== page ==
We know when it comes to avoiding histamine in foods, fresh is best. But how do we make sure food is still fresh when it comes to us — especially when trying to get our anti-inflammatory omega-3s through fresh fish?
HISTAMINE & PRESERVATION
Histamine poisoning is often to blame when it comes to foodborne illness. The contaminating bacteria that grows due to improper food handling and storage may be producers of biogenic amines, including histamine. The traditional way these bacteria have been limited in growth is through proper temperature control — either by cooling or freezing — which has been shown to inhibit proliferation.
As a side note, histamine is heat-stable, so cooking will not lower the already formed histamines in the food. It will, however, eliminate the histamine-producing bacteria before they can raise the histamine level of the food.
Histamine can come either from an initial low-quality source of food (already contaminated), or develop during the processing of the food if there is not strict adherence to a “cold chain” –uninterrupted refrigeration below a certain temperature.
When it comes to preservation of fish, quick cooling followed by other measures, such as hydrostatic pressure, irradiation, controlled or modified atmosphere packaging (O2 vs CO2), or food additives has been the approach. The addition of amine oxidizing enzymes or starter cultures has also been used.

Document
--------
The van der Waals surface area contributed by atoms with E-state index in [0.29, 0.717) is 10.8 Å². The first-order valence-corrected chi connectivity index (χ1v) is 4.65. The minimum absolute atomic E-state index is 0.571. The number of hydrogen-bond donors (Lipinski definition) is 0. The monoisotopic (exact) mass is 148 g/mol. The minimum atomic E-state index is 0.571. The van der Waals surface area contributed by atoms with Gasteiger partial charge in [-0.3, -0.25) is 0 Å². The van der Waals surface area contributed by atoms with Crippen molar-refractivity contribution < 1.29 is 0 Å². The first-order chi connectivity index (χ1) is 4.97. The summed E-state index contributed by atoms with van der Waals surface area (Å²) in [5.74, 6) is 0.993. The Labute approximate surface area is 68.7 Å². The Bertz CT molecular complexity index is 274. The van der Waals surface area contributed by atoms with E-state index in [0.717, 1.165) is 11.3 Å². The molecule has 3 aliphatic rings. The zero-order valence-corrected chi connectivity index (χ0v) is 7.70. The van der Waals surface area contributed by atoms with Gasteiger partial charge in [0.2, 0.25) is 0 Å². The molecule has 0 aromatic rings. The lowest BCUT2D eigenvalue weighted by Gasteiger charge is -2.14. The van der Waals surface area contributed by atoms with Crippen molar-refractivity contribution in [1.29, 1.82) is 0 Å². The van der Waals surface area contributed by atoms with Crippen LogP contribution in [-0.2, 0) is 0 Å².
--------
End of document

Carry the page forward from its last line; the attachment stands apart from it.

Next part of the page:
Vacuum packaging is a type of controlled atmosphere packaging, which removes the oxygen surrounding the food, increasing its “shelf life”. It also reduces freezer burn!
DOES PACKAGING MATTER?
In September of 2014, foodborne illness broke out in Tainan City in southern Taiwan due to histamine-producing bacteria on milkfish sticks. After testing leftovers from the victims’ homes as well as raw fish sticks from the grocery stores, it was determined that ten different histamine-producing bacteria strains were to blame. Histamine levels were measured in both the leftover fried fish samples and in samples of raw fish from the grocery stores. Results from a good portion of the samples were well over the potential hazard action level for illness and over the U.S. FDA guidelines for scombroid fish.
According to an article published in the Canadian Medical Association Journal,
“Scombroid poisoning occurs after the ingestion of fresh, canned or smoked fish with high histamine levels due to improper processing or storage. First described in conjunction with fish in the suborder Scombroidea (e.g., tuna and mackerel), it has since been described with other dark-fleshed fish (e.g., sardines and anchovies). Scombroid poisoning is one of the most common causes of morbidity associated with fish intake.”
To learn more about scombroid poisoning and histamine, read my post Histamine In Fish Safety Margin Not High Enough Says The WHO